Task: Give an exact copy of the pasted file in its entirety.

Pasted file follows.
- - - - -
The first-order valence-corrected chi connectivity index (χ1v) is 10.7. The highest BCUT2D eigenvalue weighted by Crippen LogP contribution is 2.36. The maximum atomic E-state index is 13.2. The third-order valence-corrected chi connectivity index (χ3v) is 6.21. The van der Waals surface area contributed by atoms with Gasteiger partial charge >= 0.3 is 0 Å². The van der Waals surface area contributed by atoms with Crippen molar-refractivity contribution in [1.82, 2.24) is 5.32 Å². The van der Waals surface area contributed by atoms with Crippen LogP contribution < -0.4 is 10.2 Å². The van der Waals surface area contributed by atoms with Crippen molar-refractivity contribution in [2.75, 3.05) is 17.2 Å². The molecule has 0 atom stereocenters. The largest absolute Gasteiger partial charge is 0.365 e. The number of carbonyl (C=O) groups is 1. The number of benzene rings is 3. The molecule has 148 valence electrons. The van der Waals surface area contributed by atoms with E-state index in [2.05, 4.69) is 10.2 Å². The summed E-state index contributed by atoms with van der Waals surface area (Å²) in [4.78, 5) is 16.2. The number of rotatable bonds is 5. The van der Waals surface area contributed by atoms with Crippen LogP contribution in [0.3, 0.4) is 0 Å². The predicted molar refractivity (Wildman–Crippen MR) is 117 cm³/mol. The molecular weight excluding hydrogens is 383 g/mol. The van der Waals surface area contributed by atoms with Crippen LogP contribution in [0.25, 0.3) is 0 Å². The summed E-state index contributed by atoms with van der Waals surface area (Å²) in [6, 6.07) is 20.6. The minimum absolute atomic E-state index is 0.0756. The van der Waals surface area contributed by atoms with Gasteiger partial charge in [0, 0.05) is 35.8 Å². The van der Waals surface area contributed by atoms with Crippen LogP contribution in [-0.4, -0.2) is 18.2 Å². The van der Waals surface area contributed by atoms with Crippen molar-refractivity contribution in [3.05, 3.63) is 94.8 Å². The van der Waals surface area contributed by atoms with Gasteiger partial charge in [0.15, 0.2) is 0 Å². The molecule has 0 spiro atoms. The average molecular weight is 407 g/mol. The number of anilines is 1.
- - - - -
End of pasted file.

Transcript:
The first-order valence-corrected chi connectivity index (χ1v) is 10.7. The highest BCUT2D eigenvalue weighted by Crippen LogP contribution is 2.36. The maximum atomic E-state index is 13.2. The third-order valence-corrected chi connectivity index (χ3v) is 6.21. The van der Waals surface area contributed by atoms with Gasteiger partial charge >= 0.3 is 0 Å². The van der Waals surface area contributed by atoms with Crippen molar-refractivity contribution in [1.82, 2.24) is 5.32 Å². The van der Waals surface area contributed by atoms with Crippen LogP contribution < -0.4 is 10.2 Å². The van der Waals surface area contributed by atoms with Crippen molar-refractivity contribution in [2.75, 3.05) is 17.2 Å². The molecule has 0 atom stereocenters. The largest absolute Gasteiger partial charge is 0.365 e. The number of carbonyl (C=O) groups is 1. The number of benzene rings is 3. The molecule has 148 valence electrons. The van der Waals surface area contributed by atoms with E-state index in [2.05, 4.69) is 10.2 Å². The summed E-state index contributed by atoms with van der Waals surface area (Å²) in [4.78, 5) is 16.2. The number of rotatable bonds is 5. The van der Waals surface area contributed by atoms with Crippen LogP contribution in [0.3, 0.4) is 0 Å². The predicted molar refractivity (Wildman–Crippen MR) is 117 cm³/mol. The molecular weight excluding hydrogens is 383 g/mol. The van der Waals surface area contributed by atoms with Crippen LogP contribution in [0.25, 0.3) is 0 Å². The summed E-state index contributed by atoms with van der Waals surface area (Å²) in [6, 6.07) is 20.6. The minimum absolute atomic E-state index is 0.0756. The van der Waals surface area contributed by atoms with Gasteiger partial charge in [0, 0.05) is 35.8 Å². The van der Waals surface area contributed by atoms with Crippen LogP contribution in [-0.4, -0.2) is 18.2 Å². The van der Waals surface area contributed by atoms with Crippen molar-refractivity contribution in [3.05, 3.63) is 94.8 Å². The van der Waals surface area contributed by atoms with Gasteiger partial charge in [0.15, 0.2) is 0 Å². The molecule has 0 spiro atoms. The average molecular weight is 407 g/mol. The number of anilines is 1.